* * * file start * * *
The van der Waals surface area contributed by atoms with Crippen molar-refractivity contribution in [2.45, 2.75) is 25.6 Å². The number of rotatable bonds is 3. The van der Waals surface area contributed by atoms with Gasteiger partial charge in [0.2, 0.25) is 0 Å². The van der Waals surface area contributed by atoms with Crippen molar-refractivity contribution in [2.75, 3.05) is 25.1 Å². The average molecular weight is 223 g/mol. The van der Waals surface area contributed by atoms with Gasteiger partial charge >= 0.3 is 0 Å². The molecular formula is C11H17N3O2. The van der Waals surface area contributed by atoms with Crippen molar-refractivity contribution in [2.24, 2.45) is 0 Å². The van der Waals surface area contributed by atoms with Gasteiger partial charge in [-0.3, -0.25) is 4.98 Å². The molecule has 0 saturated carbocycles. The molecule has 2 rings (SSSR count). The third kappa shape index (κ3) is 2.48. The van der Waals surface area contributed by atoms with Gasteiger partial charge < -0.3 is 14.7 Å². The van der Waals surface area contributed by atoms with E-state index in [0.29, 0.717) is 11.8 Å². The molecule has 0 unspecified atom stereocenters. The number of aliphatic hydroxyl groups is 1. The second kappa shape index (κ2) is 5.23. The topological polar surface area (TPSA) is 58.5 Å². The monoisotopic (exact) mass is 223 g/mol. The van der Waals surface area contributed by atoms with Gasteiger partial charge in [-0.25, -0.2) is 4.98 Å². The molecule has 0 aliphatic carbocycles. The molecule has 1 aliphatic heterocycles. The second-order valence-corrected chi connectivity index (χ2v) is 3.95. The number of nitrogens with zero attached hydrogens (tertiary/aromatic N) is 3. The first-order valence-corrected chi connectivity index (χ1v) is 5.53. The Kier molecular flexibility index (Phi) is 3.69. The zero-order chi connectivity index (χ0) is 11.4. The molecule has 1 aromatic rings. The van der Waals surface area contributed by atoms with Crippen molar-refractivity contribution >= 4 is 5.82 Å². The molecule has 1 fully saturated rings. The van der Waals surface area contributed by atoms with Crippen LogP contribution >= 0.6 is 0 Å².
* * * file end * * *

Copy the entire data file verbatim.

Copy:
The van der Waals surface area contributed by atoms with Crippen molar-refractivity contribution in [2.45, 2.75) is 25.6 Å². The number of rotatable bonds is 3. The van der Waals surface area contributed by atoms with Gasteiger partial charge in [0.2, 0.25) is 0 Å². The van der Waals surface area contributed by atoms with Crippen molar-refractivity contribution in [2.75, 3.05) is 25.1 Å². The average molecular weight is 223 g/mol. The van der Waals surface area contributed by atoms with Gasteiger partial charge >= 0.3 is 0 Å². The molecular formula is C11H17N3O2. The van der Waals surface area contributed by atoms with Crippen molar-refractivity contribution in [2.24, 2.45) is 0 Å². The van der Waals surface area contributed by atoms with Gasteiger partial charge in [-0.3, -0.25) is 4.98 Å². The molecule has 0 saturated carbocycles. The molecule has 2 rings (SSSR count). The third kappa shape index (κ3) is 2.48. The van der Waals surface area contributed by atoms with Gasteiger partial charge < -0.3 is 14.7 Å². The van der Waals surface area contributed by atoms with E-state index in [0.29, 0.717) is 11.8 Å². The molecule has 0 unspecified atom stereocenters. The number of aliphatic hydroxyl groups is 1. The second kappa shape index (κ2) is 5.23. The topological polar surface area (TPSA) is 58.5 Å². The monoisotopic (exact) mass is 223 g/mol. The van der Waals surface area contributed by atoms with Gasteiger partial charge in [-0.25, -0.2) is 4.98 Å². The molecule has 0 aliphatic carbocycles. The molecule has 1 aliphatic heterocycles. The second-order valence-corrected chi connectivity index (χ2v) is 3.95. The number of nitrogens with zero attached hydrogens (tertiary/aromatic N) is 3. The first-order valence-corrected chi connectivity index (χ1v) is 5.53. The Kier molecular flexibility index (Phi) is 3.69. The zero-order chi connectivity index (χ0) is 11.4. The molecule has 1 aromatic rings. The van der Waals surface area contributed by atoms with Crippen molar-refractivity contribution >= 4 is 5.82 Å². The molecule has 1 fully saturated rings. The van der Waals surface area contributed by atoms with Crippen LogP contribution >= 0.6 is 0 Å².